Leaders of the Group of Seven major economies agreed to impose more sanctions on Russia over the crisis in Ukraine, where armed pro-Moscow separatists have detained a group of international observers they accuse of being NATO spies.
The pro-Western Kiev government said a Russian special forces operative was behind what it called a kidnapping in the eastern city of Slaviansk that is under the separatists' control, and said the detainees were being used as a "human shield".
Ukraine's state security service said the observers for the Organization for Security and Cooperation in Europe (OSCE) were being held "in inhuman conditions in the basement of the terrorists' headquarters," and that one needed medical help.
"Russian authorities never condemned these terrorists and this is the clear sign that the Russian regime supports these gangsters," Ukrainian Prime Minister Arseny Yatseniuk said.
Russia denies it is to blame for the crisis in eastern Ukraine, where armed pro-Russian separatists have taken control of about a dozen official buildings.
The Russian foreign ministry said it was working to resolve the observer crisis, which it blamed on Kiev for failing to ensure the mission's safety in "areas where the authorities do not control the situation and where a military operation against residents of their own country has been unleashed".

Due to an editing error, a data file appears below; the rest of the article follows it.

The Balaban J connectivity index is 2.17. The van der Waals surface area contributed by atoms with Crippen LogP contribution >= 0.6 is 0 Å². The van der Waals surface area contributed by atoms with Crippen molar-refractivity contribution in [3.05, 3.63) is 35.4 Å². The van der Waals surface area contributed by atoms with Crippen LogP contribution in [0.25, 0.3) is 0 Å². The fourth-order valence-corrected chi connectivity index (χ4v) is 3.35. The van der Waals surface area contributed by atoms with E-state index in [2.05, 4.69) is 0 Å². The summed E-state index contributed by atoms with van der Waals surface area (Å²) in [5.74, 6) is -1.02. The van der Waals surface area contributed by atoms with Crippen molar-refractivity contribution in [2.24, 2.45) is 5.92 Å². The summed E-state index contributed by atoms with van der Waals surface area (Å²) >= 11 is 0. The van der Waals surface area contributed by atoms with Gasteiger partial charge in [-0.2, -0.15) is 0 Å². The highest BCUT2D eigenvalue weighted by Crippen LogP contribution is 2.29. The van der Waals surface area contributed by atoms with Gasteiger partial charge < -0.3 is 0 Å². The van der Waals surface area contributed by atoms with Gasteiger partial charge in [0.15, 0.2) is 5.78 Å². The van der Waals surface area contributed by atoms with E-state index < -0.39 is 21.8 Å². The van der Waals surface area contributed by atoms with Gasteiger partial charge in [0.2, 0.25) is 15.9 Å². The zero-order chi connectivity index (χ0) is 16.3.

The observers, including nationals from Germany, Sweden, Denmark, Poland and the Czech Republic, along with several Ukrainian army officers accompanying them on the German-led monitoring mission, were seized on Friday.
Russia's envoy to the Vienna-based OSCE said Moscow would take all steps to free them, Russian media reported.
The separatists invited Russian journalists on Saturday into a local security building they have seized and showed military identification cards they said proved the detainees were spying for NATO, according to reports in Russian media.
It is standard practice for serving military officers to be seconded to OSCE missions.
One of the separatists, Yevgeny Gorbik, told reporters: "We are urgently checking their activities, where they were and what they were doing."
Asked what would happen to the detainees, he said: "I don't know. It's not up to me to decide. Those at the top will decide."
German Defence Minister Ursula von der Leyen said: "I urge everyone with responsibility and influence in Ukraine and Russia to urgently do everything and use all their influence to ensure the observers are released immediately and safely."
German Foreign Minister Frank-Walter Steinmeier discussed the Ukraine situation with his Russian counterpart Sergei Lavrov by telephone on Saturday